Knowledge Bound: The RSC Blog



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Posted on Mar 30, 2012 - 06:00 AM | Online Classes | Comments (0)

Why is it that in the information age, it’s so easy to forget things? Is it information overload? Or is it that shortcuts are among our shortcomings?
 
These questions are at the heart of the debate on how best to educate students. Tech companies and their tech-savvy clients are pushing one approach; long-time teachers and traditionalists are pushing another.
 
Let’s examine the advantages and disadvantages to technology in the classroom.
 
Disadvantages to High-Tech in the Classroom
 
  1. Key word search.  A study by Princeton University found that students who read online texts or ebooks tended to read them like the Web – by skimming the page and looking for keywords that seem important. Students who read printed text read the entire page and, not surprisingly, did better when tested on the material.
  2. Decreased memory. Easy access to information tells your brain it's not as important to memorize it. Students who go through the laborious task of researching information show better retention, if only so they don’t have to go through it again.
  3. Too many distractions. High tech learning – even in the case of ebooks – often comes with all sorts of bells and whistles that distract from learning: pop-ups, links, videos, etc. While traditional textbooks might have the occasional sidebar and references for additional research, they don’t serve as immediate distractions that take you away from your studying.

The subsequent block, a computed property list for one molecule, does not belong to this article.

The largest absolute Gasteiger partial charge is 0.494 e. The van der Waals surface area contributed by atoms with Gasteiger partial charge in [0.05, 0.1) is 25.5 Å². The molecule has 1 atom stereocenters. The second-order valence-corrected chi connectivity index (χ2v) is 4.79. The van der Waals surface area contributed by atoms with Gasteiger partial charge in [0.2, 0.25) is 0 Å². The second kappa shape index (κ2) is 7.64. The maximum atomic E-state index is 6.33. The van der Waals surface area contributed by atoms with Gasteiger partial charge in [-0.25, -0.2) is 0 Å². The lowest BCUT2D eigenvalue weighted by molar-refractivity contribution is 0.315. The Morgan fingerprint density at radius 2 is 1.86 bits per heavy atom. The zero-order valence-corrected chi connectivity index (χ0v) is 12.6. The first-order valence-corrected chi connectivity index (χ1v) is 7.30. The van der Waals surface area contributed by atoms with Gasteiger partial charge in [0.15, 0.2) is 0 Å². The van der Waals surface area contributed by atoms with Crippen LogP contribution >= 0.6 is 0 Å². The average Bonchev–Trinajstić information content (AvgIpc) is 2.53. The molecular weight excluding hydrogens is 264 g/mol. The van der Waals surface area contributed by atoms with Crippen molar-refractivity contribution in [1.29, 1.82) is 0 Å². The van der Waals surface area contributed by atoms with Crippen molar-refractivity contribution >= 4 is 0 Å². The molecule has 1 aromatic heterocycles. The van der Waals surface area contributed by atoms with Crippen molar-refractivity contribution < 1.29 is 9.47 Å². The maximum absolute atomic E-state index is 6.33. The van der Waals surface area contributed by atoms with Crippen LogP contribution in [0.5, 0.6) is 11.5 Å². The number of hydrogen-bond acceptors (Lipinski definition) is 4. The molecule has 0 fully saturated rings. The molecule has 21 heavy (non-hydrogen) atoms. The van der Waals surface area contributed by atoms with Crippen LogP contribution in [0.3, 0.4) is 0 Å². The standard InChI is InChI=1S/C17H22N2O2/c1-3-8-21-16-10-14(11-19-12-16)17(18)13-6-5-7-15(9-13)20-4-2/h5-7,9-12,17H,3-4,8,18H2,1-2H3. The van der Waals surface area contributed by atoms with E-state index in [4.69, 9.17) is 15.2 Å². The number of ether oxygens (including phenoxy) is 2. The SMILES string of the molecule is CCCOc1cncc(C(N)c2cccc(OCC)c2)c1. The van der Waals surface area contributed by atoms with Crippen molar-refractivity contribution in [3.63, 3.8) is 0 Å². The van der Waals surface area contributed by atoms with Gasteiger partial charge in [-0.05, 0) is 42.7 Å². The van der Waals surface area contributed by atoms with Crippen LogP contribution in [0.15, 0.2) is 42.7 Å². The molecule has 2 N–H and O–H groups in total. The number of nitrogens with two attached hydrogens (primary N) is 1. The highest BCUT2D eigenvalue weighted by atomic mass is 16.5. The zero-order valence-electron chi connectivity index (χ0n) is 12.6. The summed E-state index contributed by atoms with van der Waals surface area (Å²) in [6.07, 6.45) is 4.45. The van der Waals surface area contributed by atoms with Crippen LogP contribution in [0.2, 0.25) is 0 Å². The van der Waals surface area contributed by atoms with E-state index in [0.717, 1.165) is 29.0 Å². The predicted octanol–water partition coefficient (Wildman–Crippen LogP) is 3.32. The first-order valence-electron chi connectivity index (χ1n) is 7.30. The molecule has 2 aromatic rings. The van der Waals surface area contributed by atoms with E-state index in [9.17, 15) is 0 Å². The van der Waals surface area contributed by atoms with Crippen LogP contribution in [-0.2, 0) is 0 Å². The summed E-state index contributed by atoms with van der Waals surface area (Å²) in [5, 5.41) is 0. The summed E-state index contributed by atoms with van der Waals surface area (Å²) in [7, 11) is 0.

Advantages to High-Tech in the Classroom
 
  1. Immediate access. Students can get information quickly, even on their phones. This means you can look it up while it’s still fresh in your minds and not forgetting when you get home.
  2. Interactive. Information is often presented in a way that’s engaging and fun and encourages further learning.
  3. Immense information available. Immense amounts of information can be found in one place rather than spread out over several textbooks (where the cost of bookmaking often limits the data presented).
 
Blended Learning: The Best of Both Worlds
 
As we can see, both the traditional and high-tech approaches to learning have their problems, which is why the latest approach is blended learning. Combining these two methods not only meets the learning styles of most students, it reinforces what you learn elsewhere. Blended learning lets students conduct additional research and meet approaching deadlines using technology, without skimping on the critical thinking skills required by more traditional methods.
 
What you must avoid is applying the bad habits of web research to textbooks. Don’t look for keywords. Read the materials thoroughly first, then, if necessary, type a keyword into the Search/Find box to get more information.
 
The Internet and other applications mean you can find information quicker, but it doesn’t do you any good if you have to look it up over and over again. That doesn’t make you educated; it makes you robotic. Be in charge of your education. Use high-tech tools to learn, not do the learning for you.
 
To learn how RSC uses our online services to reinforce your classroom work, visit Our Programs.

 
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